Country music people also tend to be patriotic. Eliot recounts a 1981 New York Times interview in which Merle tied the rising popularity of country music to a resurgence of patriotism. “Every time patriotism comes to the surface, you’ll find country music,” Merle said. He also tied it “to the growing conservative political movement that…put Ronald Reagan in the White House,” even though Merle was not what would be described today as a “Reagan conservative.” In 2003, he publicly defended the Dixie Chicks when they were banished from country radio for criticizing the Iraq War. Two years later, anticipating the MAGA movement by a decade, he wrote and recorded “America First”— “Let’s get out of Iraq and get back on the track / And let’s rebuild America first.” Even “Okie from Muskogee,” he would say, was not meant to defend the Vietnam war but rather the troops fighting the war. He often introduced it in concerts by saying, “Here’s a song I wrote about my dad.”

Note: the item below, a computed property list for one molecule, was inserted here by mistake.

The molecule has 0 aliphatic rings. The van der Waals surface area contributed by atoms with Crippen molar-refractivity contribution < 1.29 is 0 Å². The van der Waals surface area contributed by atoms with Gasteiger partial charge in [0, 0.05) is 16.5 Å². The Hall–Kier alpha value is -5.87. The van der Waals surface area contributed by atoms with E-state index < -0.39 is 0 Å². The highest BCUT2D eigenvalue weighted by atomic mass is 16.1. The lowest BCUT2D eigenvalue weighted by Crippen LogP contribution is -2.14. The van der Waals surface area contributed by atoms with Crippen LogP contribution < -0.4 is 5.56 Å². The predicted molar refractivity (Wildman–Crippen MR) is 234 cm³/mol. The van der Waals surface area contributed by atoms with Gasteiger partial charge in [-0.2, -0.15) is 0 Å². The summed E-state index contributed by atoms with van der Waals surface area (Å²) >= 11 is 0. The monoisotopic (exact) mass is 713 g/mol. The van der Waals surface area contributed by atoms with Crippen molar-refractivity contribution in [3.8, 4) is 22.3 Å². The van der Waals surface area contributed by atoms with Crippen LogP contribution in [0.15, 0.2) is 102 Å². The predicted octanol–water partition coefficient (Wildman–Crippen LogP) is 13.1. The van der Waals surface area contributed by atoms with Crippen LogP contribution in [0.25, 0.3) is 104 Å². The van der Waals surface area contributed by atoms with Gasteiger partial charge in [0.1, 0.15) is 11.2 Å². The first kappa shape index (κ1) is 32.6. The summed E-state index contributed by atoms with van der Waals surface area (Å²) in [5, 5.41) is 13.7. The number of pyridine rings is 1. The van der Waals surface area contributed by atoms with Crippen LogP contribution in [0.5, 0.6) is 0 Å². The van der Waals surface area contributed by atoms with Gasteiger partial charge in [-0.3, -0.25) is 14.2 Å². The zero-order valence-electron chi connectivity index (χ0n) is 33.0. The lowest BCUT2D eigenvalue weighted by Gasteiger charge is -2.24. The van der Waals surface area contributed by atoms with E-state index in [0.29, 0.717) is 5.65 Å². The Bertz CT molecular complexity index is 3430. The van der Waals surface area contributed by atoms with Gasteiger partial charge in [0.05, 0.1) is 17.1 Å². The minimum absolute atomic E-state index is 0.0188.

More than once in the book, Eliot compares Merle Haggard to Robert Frost. He goes too far in suggesting that Merle “might have been recognized as a poet of the first rank if he had written and spoken his words instead of singing them.” On the written page, Merle can’t hold a candle to Frost. But add his music and voice into the mix and you can see Eliot’s point. Listen to “Daddy Frank,” “Twinkle Twinkle Lucky Star,” “Are the Good Times Really Over,” “Tulare Dust,” and “Kern River” to see the truth in it.